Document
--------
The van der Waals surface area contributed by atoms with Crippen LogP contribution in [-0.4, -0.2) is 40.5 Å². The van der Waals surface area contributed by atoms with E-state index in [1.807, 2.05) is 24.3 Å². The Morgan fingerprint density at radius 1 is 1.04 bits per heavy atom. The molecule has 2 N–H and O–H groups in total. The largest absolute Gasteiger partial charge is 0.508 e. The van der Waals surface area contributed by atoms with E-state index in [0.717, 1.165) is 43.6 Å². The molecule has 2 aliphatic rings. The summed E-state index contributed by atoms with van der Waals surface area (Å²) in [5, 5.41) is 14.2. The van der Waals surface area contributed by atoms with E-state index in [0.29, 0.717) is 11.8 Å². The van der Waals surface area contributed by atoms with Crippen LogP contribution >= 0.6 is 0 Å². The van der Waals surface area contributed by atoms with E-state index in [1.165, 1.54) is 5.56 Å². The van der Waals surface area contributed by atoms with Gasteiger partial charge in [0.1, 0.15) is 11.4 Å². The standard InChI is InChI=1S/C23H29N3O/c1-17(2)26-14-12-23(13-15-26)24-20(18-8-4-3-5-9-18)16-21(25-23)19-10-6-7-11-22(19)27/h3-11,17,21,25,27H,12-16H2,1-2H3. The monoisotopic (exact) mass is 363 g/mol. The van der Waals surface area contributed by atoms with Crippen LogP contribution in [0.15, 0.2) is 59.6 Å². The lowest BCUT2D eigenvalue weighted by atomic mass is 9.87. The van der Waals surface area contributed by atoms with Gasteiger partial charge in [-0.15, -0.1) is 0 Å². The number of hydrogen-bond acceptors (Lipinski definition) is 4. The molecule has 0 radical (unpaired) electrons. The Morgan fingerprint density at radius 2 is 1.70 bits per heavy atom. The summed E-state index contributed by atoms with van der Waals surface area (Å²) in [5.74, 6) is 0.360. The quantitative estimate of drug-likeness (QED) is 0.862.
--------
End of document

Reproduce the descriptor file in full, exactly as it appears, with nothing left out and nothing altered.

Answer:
The van der Waals surface area contributed by atoms with Crippen LogP contribution in [-0.4, -0.2) is 40.5 Å². The van der Waals surface area contributed by atoms with E-state index in [1.807, 2.05) is 24.3 Å². The Morgan fingerprint density at radius 1 is 1.04 bits per heavy atom. The molecule has 2 N–H and O–H groups in total. The largest absolute Gasteiger partial charge is 0.508 e. The van der Waals surface area contributed by atoms with E-state index in [0.717, 1.165) is 43.6 Å². The molecule has 2 aliphatic rings. The summed E-state index contributed by atoms with van der Waals surface area (Å²) in [5, 5.41) is 14.2. The van der Waals surface area contributed by atoms with E-state index in [0.29, 0.717) is 11.8 Å². The van der Waals surface area contributed by atoms with Crippen LogP contribution >= 0.6 is 0 Å². The van der Waals surface area contributed by atoms with E-state index in [1.165, 1.54) is 5.56 Å². The van der Waals surface area contributed by atoms with Gasteiger partial charge in [0.1, 0.15) is 11.4 Å². The standard InChI is InChI=1S/C23H29N3O/c1-17(2)26-14-12-23(13-15-26)24-20(18-8-4-3-5-9-18)16-21(25-23)19-10-6-7-11-22(19)27/h3-11,17,21,25,27H,12-16H2,1-2H3. The monoisotopic (exact) mass is 363 g/mol. The van der Waals surface area contributed by atoms with Crippen LogP contribution in [0.15, 0.2) is 59.6 Å². The lowest BCUT2D eigenvalue weighted by atomic mass is 9.87. The van der Waals surface area contributed by atoms with Gasteiger partial charge in [-0.15, -0.1) is 0 Å². The number of hydrogen-bond acceptors (Lipinski definition) is 4. The molecule has 0 radical (unpaired) electrons. The Morgan fingerprint density at radius 2 is 1.70 bits per heavy atom. The summed E-state index contributed by atoms with van der Waals surface area (Å²) in [5.74, 6) is 0.360. The quantitative estimate of drug-likeness (QED) is 0.862.